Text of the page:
A Word On International Psychiatric Oppression Day (IPOD)

Yesterday, October the 10th, was International Psychiatric Oppression Day. I didn’t post yesterday because I felt silence more befitting for such a day of mourning. I know the thought police and their associates have a different expression for this day. They call it World Mental Illness Awareness Day or World Mental Health Day. Whatever you call it, that doesn’t prevent it from being an International Psychiatric Oppression Day.

The thought police and their goons conduct annual mental health screenings on this occasion. The purpose of these screenings is to find more people to whom they can attach “mental illness” labels. These screenings, in effect, serve as a recruitment grounds for patients in the mental health system. These patients are referred to as consumers as they consume mental health services (i.e. take pills). They keep the billion dollar drug industry booming, and they are the life and blood of the current epidemic in psychiatric disability that keeps Social Security dishing out those checks.

The thought police claim that there is a “stigma” attached to receiving psychiatric treatment, and that this is why it is so important for them to conduct these screenings. When people deemed in need of treatment are fain to come forward of their own free will, it helps to have detection devices like mental health screening tests to smoke them out. It must be remembered that although people under the law have the freedom to receive psychiatric treatment, they don’t have any freedom to refuse such treatment. Mental health screening tests are just one more way for psychiatrists to find the people to whom labels might be attached. This procedure supplements the pay that walks into their offices voluntarily.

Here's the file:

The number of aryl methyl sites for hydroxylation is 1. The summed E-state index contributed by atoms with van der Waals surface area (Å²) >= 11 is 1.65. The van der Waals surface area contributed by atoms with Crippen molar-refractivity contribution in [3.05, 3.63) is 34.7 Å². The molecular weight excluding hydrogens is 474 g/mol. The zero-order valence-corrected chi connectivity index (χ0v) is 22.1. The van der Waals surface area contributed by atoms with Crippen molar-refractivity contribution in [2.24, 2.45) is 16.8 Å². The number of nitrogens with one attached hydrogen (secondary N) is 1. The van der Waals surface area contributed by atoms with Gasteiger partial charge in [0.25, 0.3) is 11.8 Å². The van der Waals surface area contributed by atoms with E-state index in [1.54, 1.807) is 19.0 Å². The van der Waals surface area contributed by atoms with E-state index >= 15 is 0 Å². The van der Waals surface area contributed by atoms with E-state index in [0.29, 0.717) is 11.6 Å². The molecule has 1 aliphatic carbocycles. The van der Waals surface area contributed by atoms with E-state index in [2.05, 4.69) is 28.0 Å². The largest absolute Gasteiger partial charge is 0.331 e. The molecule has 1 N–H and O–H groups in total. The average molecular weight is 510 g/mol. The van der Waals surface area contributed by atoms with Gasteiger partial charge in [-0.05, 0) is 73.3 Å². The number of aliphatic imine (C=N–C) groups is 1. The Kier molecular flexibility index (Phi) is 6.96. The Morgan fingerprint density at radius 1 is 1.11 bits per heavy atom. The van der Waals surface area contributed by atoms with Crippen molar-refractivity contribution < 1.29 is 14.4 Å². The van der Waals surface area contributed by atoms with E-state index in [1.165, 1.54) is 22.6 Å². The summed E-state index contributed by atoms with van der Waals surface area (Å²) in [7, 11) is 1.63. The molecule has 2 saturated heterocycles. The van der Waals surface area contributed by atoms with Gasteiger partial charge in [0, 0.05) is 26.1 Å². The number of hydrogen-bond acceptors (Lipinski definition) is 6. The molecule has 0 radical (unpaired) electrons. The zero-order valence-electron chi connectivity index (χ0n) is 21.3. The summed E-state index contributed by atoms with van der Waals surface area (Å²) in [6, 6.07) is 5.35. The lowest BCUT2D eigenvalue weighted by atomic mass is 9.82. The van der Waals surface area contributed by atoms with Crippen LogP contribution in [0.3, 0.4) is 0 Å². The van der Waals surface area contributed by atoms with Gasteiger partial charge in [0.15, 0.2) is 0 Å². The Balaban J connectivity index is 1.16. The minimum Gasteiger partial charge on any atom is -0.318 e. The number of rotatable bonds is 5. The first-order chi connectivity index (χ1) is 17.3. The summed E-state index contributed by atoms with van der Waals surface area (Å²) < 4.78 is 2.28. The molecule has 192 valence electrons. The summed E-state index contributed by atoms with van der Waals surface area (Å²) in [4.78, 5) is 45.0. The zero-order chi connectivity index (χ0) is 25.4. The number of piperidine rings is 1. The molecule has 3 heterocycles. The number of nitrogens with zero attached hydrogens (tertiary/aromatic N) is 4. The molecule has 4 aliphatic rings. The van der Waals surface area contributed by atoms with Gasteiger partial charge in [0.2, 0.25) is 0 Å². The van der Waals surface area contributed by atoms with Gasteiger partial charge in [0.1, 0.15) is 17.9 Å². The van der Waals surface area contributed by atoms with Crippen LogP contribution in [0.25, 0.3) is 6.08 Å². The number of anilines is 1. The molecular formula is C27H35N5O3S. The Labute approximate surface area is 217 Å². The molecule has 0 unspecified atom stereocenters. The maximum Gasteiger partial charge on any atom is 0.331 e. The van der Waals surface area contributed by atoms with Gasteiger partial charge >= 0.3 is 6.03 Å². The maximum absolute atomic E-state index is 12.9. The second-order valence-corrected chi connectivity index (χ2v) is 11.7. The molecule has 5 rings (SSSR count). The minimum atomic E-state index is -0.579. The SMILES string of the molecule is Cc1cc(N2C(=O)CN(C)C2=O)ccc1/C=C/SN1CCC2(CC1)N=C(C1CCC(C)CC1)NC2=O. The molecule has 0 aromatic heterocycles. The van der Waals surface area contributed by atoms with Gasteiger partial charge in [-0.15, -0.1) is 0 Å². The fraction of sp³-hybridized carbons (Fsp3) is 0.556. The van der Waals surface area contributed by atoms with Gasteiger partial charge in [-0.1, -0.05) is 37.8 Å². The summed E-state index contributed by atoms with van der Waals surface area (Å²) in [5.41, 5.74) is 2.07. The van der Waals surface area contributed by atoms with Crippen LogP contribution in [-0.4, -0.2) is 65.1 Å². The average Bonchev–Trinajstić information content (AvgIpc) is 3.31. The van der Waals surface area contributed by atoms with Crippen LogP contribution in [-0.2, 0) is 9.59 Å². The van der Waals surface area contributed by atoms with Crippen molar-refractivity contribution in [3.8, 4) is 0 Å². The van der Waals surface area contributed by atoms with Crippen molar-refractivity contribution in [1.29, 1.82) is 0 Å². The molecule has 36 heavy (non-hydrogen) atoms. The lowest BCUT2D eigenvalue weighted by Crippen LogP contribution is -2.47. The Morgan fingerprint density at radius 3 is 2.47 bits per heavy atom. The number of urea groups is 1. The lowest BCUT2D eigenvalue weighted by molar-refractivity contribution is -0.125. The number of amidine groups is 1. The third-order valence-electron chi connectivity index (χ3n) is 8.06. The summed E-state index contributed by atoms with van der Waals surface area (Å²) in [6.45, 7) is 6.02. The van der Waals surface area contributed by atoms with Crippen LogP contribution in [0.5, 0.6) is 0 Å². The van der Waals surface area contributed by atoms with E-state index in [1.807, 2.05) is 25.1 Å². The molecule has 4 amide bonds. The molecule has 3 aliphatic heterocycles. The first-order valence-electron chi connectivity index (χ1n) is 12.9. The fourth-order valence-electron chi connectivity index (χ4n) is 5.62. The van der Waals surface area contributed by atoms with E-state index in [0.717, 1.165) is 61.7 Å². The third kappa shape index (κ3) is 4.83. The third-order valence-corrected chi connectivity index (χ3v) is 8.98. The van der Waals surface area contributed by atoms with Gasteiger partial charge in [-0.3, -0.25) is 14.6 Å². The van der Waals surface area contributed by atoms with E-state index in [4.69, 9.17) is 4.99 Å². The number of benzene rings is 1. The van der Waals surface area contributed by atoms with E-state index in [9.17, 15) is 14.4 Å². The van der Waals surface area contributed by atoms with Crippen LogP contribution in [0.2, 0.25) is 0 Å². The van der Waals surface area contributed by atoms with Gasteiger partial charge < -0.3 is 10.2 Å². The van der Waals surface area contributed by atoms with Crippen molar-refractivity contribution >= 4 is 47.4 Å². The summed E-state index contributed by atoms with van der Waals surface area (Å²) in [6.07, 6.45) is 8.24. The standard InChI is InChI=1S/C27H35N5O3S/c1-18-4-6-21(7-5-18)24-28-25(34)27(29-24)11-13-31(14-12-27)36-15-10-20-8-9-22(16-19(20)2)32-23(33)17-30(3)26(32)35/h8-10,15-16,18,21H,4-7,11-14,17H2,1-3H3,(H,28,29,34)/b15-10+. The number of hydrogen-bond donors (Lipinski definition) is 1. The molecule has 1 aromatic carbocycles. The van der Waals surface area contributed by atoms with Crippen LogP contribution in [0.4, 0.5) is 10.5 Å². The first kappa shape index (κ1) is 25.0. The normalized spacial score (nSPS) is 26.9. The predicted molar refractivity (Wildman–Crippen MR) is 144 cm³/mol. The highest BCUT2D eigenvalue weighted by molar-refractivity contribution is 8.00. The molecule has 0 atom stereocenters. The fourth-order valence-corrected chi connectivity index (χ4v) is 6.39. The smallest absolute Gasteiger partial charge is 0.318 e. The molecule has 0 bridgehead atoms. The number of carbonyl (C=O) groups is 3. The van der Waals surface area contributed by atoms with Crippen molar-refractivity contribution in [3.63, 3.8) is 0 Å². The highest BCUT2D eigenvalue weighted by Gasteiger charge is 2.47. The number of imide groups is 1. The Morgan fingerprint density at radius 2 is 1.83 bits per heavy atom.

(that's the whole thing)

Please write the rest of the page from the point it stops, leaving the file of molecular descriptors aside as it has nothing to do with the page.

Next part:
The USA is the epicenter of the current worldwide epidemic in psychiatric disability. Big pharma must sell drugs, but in order to sell these drugs big pharma must also sell “mental illness” labels (i.e. mental health services). The drugs that big pharma sells have been shown to be a contributing factor in the extremely high mortality rates people in psychiatric treatment are known to have. The drug companies must make up for these losses by expanding their markets. One way of expanding these markets is by screening the population as a whole for mental health.

There are 300 + psychiatric labels in the DSM IV, the field guide and bible of psychiatric disabilities. The DSM is growing with every new label a revision committee elects into its “disease” pantheon. Thankfully, most of these labels are relatively trivial, and might escape detection by a mental health screening test. A minority of people are, at this time, being treated for “mental illness” labels. This situation is subject to change. The World Health Organization, for example, predicts that by the year 2020 depression will be the leading cause of disability in the world. Any imaginative soothsayer ought to be able to predict a time in the future when the majority of the people on earth will have psychiatric labels attached to them.